Why Am I So Thirsty?

Natalie Stein
December 16, 2020
Why Am I So Thirsty?

Thirst is your body’s way of telling you to drink more fluids. Normal thirst is a healthy reminder to get you to stay hydrated, but a sudden increase thirst, or excessive thirst, can be a sign that something is wrong.

Water is essential, the Journal of the Academy of Nutrition and Dietetics suggests you should consume at least 2,200mL of water per day (75 oz, about 4.5 plastic bottles of water).

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These are some reasons why excessive thirst can occur. If it happens to you, it is best to speak to your healthcare provider about possible reasons and what you can do about them.

What is excessive thirst?

Excessive thirst is defined by Medical News Today as feeling thirsty most of the time that can last for hours, days, weeks or even longer. The official medical term is polydipsia. You can also have the symptom of dry mouth.

1. Dehydration 

Thirst may be your body’s simple signal that you are getting dehydrated. A good rule of thumb is to get at least 8, 8-ounce glasses of water or other hydrating beverages daily, plus more if it is hot out or you exercise hard.

Tracking your intake, keeping a full bottle of water near you all day, and setting reminders on your phone can help you drink more.

2. Increased physical activity

Increasing physical activity can help with weight control and lower risk for prediabetes, diabetes, and hypertension, but getting your sweat on means you lose more water.

Getting enough to drink before, during, and after a sweat session can help reduce thirst as well as reduce muscle soreness. Water is usually okay; sports drinks are only needed for very long, intense workouts, such as running for over 90 minutes.

3. Too much salt

Eating salty foods can lead to increased water consumption. Whether that is due to biological thirst or because salt makes liquids taste better is uncertain, but it may be worth looking into your sodium intake if you have excessive thirst.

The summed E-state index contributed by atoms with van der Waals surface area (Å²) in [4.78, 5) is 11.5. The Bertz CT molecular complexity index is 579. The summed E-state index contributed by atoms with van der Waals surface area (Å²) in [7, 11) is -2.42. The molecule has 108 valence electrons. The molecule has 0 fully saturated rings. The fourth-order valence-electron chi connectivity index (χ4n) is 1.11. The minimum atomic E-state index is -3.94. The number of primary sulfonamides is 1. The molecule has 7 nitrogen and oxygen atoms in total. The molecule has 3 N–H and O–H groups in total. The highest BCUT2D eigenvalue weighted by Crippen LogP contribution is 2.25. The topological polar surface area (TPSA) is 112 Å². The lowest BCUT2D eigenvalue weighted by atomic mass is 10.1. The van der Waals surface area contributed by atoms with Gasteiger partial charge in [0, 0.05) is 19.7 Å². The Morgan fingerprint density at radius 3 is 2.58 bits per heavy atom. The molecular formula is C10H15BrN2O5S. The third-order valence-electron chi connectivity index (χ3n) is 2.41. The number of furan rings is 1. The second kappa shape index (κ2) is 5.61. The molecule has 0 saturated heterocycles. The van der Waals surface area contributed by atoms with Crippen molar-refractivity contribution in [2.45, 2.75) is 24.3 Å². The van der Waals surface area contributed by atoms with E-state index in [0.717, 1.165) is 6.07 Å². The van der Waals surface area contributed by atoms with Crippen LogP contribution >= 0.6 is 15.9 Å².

Highly processed foods, such as frozen and canned meals and soups, condiments and sauces, pickles, processed meats, many snack foods, and bread are a few high-sodium foods to check for.

4. Medications

Many common medications cause dry mouth as a possible side effect. They include some blood pressure-lowering medications, antihistamines, antipsychotics, narcotics, medications for Parkinson’s disease and Alzheimer’s disease, and antidepressants. If you are concerned about your medications, talk to your healthcare provider.

5. Tobacco use

Tobacco products can cause dry mouth and increased thirst. Aside from quitting as the healthiest option, drinking more fluids can help relieve symptoms.

6. Diabetes

Diabetes is a condition with high levels of blood sugar. Your body tries to get rid of some of the extra sugar by eliminating it as waste in the urine according to the Centers for Disease Control (CDC). A sign of diabetes is frequent urination, and those extra trips to the restroom can lead to increased thirst to replace fluids.

If you do suspect you may have diabetes or prediabetes, it is best to ask your doctor so you can start to manage it as soon as possible.

Free Health Kit to Lower Your Risk of Diabetes

Weight 140lbs
Height 64
low Risk

Many conditions can cause an increase in thirst, so it is important to work with your doctor to figure what may be causing your thirst. While the answer could be as simple as drinking more water, it could require treatment for a condition such as diabetes.

Lark for Diabetes can help you manage blood sugar and medications, which could also help keep thirst in check.

Written by Natalie Stein on December 16, 2020
Exercise, Fitness & Nutrition Expert | Lark Health
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